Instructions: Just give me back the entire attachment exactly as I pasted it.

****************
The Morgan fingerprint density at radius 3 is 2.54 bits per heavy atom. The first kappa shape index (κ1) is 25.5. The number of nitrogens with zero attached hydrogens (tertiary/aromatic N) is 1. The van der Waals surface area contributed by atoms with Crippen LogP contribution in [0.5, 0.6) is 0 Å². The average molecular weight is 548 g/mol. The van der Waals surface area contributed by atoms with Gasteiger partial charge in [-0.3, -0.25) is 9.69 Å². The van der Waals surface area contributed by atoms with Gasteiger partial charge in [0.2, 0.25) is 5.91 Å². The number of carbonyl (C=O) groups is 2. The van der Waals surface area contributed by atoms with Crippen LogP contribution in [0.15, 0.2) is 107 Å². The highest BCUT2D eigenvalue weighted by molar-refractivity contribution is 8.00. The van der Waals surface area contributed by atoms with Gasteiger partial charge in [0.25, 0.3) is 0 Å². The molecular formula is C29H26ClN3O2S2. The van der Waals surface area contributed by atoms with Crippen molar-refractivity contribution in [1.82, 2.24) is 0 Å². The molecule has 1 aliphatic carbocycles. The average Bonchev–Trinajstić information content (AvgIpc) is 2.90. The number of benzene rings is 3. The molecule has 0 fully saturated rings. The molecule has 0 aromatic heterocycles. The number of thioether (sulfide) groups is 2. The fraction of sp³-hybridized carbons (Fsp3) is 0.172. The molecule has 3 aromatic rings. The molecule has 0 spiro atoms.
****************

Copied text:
The Morgan fingerprint density at radius 3 is 2.54 bits per heavy atom. The first kappa shape index (κ1) is 25.5. The number of nitrogens with zero attached hydrogens (tertiary/aromatic N) is 1. The van der Waals surface area contributed by atoms with Crippen LogP contribution in [0.5, 0.6) is 0 Å². The average molecular weight is 548 g/mol. The van der Waals surface area contributed by atoms with Gasteiger partial charge in [-0.3, -0.25) is 9.69 Å². The van der Waals surface area contributed by atoms with Gasteiger partial charge in [0.2, 0.25) is 5.91 Å². The number of carbonyl (C=O) groups is 2. The van der Waals surface area contributed by atoms with Crippen LogP contribution in [0.15, 0.2) is 107 Å². The highest BCUT2D eigenvalue weighted by molar-refractivity contribution is 8.00. The van der Waals surface area contributed by atoms with Gasteiger partial charge in [0.25, 0.3) is 0 Å². The molecular formula is C29H26ClN3O2S2. The van der Waals surface area contributed by atoms with Crippen molar-refractivity contribution in [1.82, 2.24) is 0 Å². The molecule has 1 aliphatic carbocycles. The average Bonchev–Trinajstić information content (AvgIpc) is 2.90. The number of benzene rings is 3. The molecule has 0 fully saturated rings. The molecule has 0 aromatic heterocycles. The number of thioether (sulfide) groups is 2. The fraction of sp³-hybridized carbons (Fsp3) is 0.172. The molecule has 3 aromatic rings. The molecule has 0 spiro atoms.